And I was like, “wow, this internet business is unbelievable. You don’t even have to work hard. You really don’t have to do too much. You get these things called stock options. You become a millionaire.” I was like, “I’ve been working so hard my whole life here.” I almost missed the boat on this. Thank God I found this thing.
So, time goes on, and all of a sudden, we have the internet meltdown. Well, what happened was, we had 33 companies that we invested in, and they all went bankrupt. They all failed. So now we went from everybody in the office being millionaires to now everybody in the office is crying because all their stock options are worth nothing. But I’m sitting there in the office saying,” this is like the greatest gift we could ever get.”
And people are looking at me like, “you’re crazy. We were all millionaires like 10 minutes ago and now it’s worth nothing.” And I’m like, “no, you’re not seeing the big picture.” And they’re like, “what are you talking about?” And I said, “there’s no way in one person’s lifetime that you could ever intimately see 33
It’s impossible. Nobody could start 33 companies and have all 33 in a row fail. A person would give up by then; they would give up after the 10th company. They wouldn’t keep going. So, we got an incredible education as to what not to do as far as building a company. Because we saw all the mistakes 33 companies
made, and people didn’t understand that.
Paul Gray: Right. So that was the value that you were referencing then? That was why you were content, the fact that you got that learning experience?
Louis Spagnuolo: Yes.
Paul Gray: Interesting. Were you always like that?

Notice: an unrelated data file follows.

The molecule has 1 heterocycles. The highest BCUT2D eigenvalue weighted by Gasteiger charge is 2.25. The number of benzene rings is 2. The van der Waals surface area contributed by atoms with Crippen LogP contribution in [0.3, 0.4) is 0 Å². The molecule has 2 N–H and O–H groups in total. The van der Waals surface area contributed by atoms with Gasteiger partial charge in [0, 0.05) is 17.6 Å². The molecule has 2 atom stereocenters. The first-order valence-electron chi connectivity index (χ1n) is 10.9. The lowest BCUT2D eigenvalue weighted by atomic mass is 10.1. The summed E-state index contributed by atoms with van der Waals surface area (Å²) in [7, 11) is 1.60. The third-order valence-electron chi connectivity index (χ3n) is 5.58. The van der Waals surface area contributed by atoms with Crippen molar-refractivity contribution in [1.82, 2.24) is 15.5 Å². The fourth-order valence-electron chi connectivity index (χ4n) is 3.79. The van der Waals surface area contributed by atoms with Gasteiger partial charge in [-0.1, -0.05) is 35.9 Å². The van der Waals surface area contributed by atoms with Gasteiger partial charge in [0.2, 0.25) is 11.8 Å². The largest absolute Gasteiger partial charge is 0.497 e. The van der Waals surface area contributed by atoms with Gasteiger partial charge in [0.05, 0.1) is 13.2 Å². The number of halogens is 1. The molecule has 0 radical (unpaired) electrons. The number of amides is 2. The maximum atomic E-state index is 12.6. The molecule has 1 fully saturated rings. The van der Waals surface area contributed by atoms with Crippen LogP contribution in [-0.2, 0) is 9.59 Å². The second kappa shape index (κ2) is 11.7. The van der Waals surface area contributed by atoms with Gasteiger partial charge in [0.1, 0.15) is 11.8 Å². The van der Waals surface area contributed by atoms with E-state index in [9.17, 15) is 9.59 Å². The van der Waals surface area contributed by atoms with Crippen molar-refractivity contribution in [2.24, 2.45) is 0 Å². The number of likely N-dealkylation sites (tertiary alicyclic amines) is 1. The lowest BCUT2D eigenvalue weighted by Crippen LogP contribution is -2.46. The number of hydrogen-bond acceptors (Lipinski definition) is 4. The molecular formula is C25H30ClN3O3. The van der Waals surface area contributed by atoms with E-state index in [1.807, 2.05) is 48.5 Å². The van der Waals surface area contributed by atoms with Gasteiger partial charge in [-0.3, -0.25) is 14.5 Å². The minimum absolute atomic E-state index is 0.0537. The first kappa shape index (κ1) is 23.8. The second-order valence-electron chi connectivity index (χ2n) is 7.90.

Louis Spagnuolo: I always would try to look for the positive in things. Even when I threw my phone against the wall, I was trying to find the positive in it somehow, and we did this. And that really was another huge changing point in my life because I don’t know everything about what to do in business.
I don’t always have the right answer per se. But right now, I know exactly what not to do, which gives me a huge advantage because I’ve seen all the mistakes 33 companies have made. I’ve seen the mistakes I have made, so I know exactly what’s not going to work. Sometimes, there’s little latitude for guessing, and there’s circumstances I already control as far as what’s going to work. But half the equation I already eliminated. So, that gives me a huge competitive advantage whenever we do something new.
Paul Gray: It’s interesting you say that because most of the entrepreneurs that we speak to here have the same approach. They’re very optimistic in nature and they see every challenge as somewhat of an advantage to them that they could learn from.
But I’m also curious to ask you was after investing and founding so many different companies, what was the approach? Was it similar to the cell phone business where you saw a need, and then you went to go satisfy that need? Did it always work out that way? Or did you always have to pivot in some way, shape, or form?
Louis Spagnuolo: It was a combination. I was always an opportunist, and people knew that I had a reputation that I could make fast decisions and could wire money quickly. And that kind of became my reputation. So, people would come across deals and they’d be like, “listen, this guy has a problem.” He has his kids going to college. He has to pay the tuition. He has this asset. I think you can get it at a distressed price.”
And we’d start researching right away. We’d drop everything. And then, 20 minutes later, we’d have an offer. If he accepted, within the hour he’d have the money.
And I kind of got that reputation for investments. So, that was one of the ways we built the investment portfolio. And then the other way was if we ever ran into something and there was a problem, and it just didn’t make sense and was like, “this shouldn’t be a problem. This shouldn’t be that complicated.”
We would say, “this is an opportunity.” Because this is silly that with today’s technology, that we still have to deal with something so trivial like this. That we have to come up with a better way of doing it. And we used that whole thesis to come up with a lot of things. I remember years ago we were one of the first